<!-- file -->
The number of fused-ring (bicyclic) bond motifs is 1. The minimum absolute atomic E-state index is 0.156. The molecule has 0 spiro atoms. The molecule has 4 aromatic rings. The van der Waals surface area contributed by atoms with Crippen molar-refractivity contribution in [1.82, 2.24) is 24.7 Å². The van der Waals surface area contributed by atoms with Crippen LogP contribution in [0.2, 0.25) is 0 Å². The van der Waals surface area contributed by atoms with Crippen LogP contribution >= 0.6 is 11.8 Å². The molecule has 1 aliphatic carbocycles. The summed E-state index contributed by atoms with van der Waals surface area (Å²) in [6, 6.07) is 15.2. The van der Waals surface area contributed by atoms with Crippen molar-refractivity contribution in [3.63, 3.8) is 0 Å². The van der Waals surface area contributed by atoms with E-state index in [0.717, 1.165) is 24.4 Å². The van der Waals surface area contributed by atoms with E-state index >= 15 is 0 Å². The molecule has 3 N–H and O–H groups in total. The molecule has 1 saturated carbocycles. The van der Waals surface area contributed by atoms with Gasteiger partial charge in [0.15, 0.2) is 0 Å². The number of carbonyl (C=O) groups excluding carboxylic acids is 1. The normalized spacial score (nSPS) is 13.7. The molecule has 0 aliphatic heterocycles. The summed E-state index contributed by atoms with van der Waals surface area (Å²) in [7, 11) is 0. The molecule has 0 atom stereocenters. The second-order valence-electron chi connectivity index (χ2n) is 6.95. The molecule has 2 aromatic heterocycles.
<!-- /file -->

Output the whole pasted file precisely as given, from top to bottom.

The number of fused-ring (bicyclic) bond motifs is 1. The minimum absolute atomic E-state index is 0.156. The molecule has 0 spiro atoms. The molecule has 4 aromatic rings. The van der Waals surface area contributed by atoms with Crippen molar-refractivity contribution in [1.82, 2.24) is 24.7 Å². The van der Waals surface area contributed by atoms with Crippen LogP contribution in [0.2, 0.25) is 0 Å². The van der Waals surface area contributed by atoms with Crippen LogP contribution >= 0.6 is 11.8 Å². The molecule has 1 aliphatic carbocycles. The summed E-state index contributed by atoms with van der Waals surface area (Å²) in [6, 6.07) is 15.2. The van der Waals surface area contributed by atoms with Crippen molar-refractivity contribution in [3.63, 3.8) is 0 Å². The van der Waals surface area contributed by atoms with E-state index in [0.717, 1.165) is 24.4 Å². The van der Waals surface area contributed by atoms with E-state index >= 15 is 0 Å². The molecule has 3 N–H and O–H groups in total. The molecule has 1 saturated carbocycles. The van der Waals surface area contributed by atoms with Gasteiger partial charge in [0.15, 0.2) is 0 Å². The number of carbonyl (C=O) groups excluding carboxylic acids is 1. The normalized spacial score (nSPS) is 13.7. The molecule has 0 aliphatic heterocycles. The summed E-state index contributed by atoms with van der Waals surface area (Å²) in [7, 11) is 0. The molecule has 0 atom stereocenters. The second-order valence-electron chi connectivity index (χ2n) is 6.95. The molecule has 2 aromatic heterocycles.